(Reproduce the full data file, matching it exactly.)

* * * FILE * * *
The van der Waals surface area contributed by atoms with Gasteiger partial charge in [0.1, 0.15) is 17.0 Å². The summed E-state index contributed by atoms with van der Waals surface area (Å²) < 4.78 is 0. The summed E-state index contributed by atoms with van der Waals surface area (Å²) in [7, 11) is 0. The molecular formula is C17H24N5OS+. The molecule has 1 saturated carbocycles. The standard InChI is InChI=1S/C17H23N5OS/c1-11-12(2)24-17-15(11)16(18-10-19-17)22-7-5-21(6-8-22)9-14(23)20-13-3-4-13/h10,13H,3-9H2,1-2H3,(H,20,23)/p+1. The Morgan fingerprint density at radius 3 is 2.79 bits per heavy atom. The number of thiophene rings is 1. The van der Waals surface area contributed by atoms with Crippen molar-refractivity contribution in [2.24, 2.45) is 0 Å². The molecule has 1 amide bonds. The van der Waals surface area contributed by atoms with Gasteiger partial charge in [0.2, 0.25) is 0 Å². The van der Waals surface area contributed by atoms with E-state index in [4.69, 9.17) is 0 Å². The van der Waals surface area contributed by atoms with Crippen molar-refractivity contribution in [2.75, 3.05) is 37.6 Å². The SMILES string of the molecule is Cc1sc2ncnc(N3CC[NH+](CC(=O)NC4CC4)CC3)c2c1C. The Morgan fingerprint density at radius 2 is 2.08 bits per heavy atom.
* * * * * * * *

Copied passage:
The van der Waals surface area contributed by atoms with Gasteiger partial charge in [0.1, 0.15) is 17.0 Å². The summed E-state index contributed by atoms with van der Waals surface area (Å²) < 4.78 is 0. The summed E-state index contributed by atoms with van der Waals surface area (Å²) in [7, 11) is 0. The molecular formula is C17H24N5OS+. The molecule has 1 saturated carbocycles. The standard InChI is InChI=1S/C17H23N5OS/c1-11-12(2)24-17-15(11)16(18-10-19-17)22-7-5-21(6-8-22)9-14(23)20-13-3-4-13/h10,13H,3-9H2,1-2H3,(H,20,23)/p+1. The Morgan fingerprint density at radius 3 is 2.79 bits per heavy atom. The number of thiophene rings is 1. The van der Waals surface area contributed by atoms with Crippen molar-refractivity contribution in [2.24, 2.45) is 0 Å². The molecule has 1 amide bonds. The van der Waals surface area contributed by atoms with Gasteiger partial charge in [0.2, 0.25) is 0 Å². The van der Waals surface area contributed by atoms with E-state index in [4.69, 9.17) is 0 Å². The van der Waals surface area contributed by atoms with Crippen molar-refractivity contribution in [2.75, 3.05) is 37.6 Å². The SMILES string of the molecule is Cc1sc2ncnc(N3CC[NH+](CC(=O)NC4CC4)CC3)c2c1C. The Morgan fingerprint density at radius 2 is 2.08 bits per heavy atom.